PHOENIX, SEPT. 14 -- Pope John Paul II urged Indian leaders to forget his church's past "mistakes and wrongs" and look to its current efforts for Indians' rights. But a spokeswoman for Indian Roman Catholics told him there was still much to be done in his church, and in America.

Addressing a three-day conference of about 1,600 Indian leaders from around the United States, the pope described the initial encounter between Europeans and American natives as a "painful reality" for the natives' descendants.

"The cultural oppression, the injustices, the disruption of your life and your traditional societies must be acknowledged," he said, while specifically praising Friar Junipero Serra, the early Franciscan missionary who embodies, for Indians, all the ancient abuses of the church.

"Unfortunately, not all the members of the church lived up to their Christian responsibilities," he said. "But let us not dwell excessively on mistakes and wrongs, even as we commit ourselves to overcoming their present effects."

It was not the strong response sought by Alfretta M. Antone, of the Pima-Maricopa tribe's Salt River Reservation, in her welcoming remarks. She had asked the pope to intercede on behalf of the Indians' threatened lands and culture. She also urged that the church open its doors to more Indian clerics and the greater use of Indian languages and culture in its sacramental life.

"Today, little remains of the gifts and richness which our Creator shared with us, the original peoples of these lands," Antone said. "We ask you to intervene with all people of good will to preserve our homelands for our families, our children and the generations to follow us."

The unfortunate past to which the pope referred involved the zealotry of many Roman Catholic priests who accompanied the Spanish conquistadors colonizing the West in the 17th and 18th centuries, proselytizing among the Indians they encountered and, often, killing those who would not convert.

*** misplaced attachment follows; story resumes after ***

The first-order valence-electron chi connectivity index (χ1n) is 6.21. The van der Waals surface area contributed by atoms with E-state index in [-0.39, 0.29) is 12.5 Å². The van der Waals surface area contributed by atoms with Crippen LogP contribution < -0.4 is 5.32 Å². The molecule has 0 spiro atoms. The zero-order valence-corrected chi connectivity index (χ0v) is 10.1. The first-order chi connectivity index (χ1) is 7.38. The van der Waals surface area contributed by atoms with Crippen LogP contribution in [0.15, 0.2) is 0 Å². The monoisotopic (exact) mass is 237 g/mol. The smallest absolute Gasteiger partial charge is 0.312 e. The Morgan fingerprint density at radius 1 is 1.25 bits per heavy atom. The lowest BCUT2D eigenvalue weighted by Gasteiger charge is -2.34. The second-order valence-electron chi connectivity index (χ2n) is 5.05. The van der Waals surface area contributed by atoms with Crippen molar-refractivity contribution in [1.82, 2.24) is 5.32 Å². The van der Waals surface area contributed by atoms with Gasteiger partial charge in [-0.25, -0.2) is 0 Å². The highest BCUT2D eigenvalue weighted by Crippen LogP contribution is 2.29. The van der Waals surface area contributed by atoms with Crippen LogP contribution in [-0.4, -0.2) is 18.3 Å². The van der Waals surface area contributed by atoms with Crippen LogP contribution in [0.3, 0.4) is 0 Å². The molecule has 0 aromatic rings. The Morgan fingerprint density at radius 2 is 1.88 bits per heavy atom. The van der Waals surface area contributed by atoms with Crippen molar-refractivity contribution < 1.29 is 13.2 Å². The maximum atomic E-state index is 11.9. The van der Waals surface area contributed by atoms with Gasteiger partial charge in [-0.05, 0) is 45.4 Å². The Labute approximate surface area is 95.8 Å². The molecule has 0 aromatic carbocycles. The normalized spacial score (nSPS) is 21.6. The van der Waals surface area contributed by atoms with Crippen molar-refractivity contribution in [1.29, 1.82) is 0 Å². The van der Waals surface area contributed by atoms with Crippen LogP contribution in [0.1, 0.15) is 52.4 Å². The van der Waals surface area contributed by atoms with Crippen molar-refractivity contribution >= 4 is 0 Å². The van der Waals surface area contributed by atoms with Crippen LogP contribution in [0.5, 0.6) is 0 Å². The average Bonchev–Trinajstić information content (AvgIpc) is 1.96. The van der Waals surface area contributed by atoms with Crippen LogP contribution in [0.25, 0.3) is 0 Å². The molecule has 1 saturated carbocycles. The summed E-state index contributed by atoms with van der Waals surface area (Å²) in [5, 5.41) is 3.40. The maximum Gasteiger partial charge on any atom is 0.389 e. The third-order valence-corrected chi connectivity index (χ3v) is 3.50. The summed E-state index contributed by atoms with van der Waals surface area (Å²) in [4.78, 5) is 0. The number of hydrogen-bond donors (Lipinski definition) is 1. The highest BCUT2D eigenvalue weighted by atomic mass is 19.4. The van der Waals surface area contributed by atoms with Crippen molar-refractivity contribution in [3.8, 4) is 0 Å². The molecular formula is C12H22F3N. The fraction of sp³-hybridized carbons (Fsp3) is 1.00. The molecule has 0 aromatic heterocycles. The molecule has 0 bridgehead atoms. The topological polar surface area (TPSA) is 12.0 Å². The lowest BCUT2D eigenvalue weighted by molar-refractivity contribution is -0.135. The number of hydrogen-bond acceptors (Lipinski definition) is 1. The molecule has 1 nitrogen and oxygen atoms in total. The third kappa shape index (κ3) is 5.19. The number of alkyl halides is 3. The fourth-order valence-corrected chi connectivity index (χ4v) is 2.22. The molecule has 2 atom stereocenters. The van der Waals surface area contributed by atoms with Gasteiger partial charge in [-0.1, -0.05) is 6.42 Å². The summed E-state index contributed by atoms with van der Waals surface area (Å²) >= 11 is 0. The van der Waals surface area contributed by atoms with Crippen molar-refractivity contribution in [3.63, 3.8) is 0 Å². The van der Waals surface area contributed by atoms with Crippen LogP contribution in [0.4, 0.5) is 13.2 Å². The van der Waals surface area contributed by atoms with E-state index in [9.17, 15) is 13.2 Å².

"The church still has much to answer for to us," said Sacheen Little Feather, an Apache delegate to the Indian conference here. "It is a matter of the church's cultural genocide against the Indians that must still be addressed by the missions."

To the Indians, the chief representative of that dark era of Spanish-Catholic colonization is Serra, a Spaniard who helped found the Catholic missions of California. Catholic history records him as a staunch defender of the Indians, whom he worked zealously to convert. Indian history remembers him for the deaths of Indians who resisted his efforts.

Pope John Paul II had been expected to honor Friar Serra's missionary labors in the 18th century by beatifying him, a church step toward proclaiming him a saint. But the protests of native Americans forced the pope to reconsider.

Nonetheless, in his address today, the pope praised Serra, a church martyr known as the "Apostle of the Californias" for his evangelizing mission.

Jeannette Henry Costo of the Eastern Cherokee Tribe and spokeswoman for the Indian Conference said: "I'm sorry. I'm terribly sorry he said that. I think it's disgusting. We have presented evidence here that Serra committed atrocities at his California missions against Indian peoples. The pope talked about perpetuating our language, but praised a man who tried to destroy it."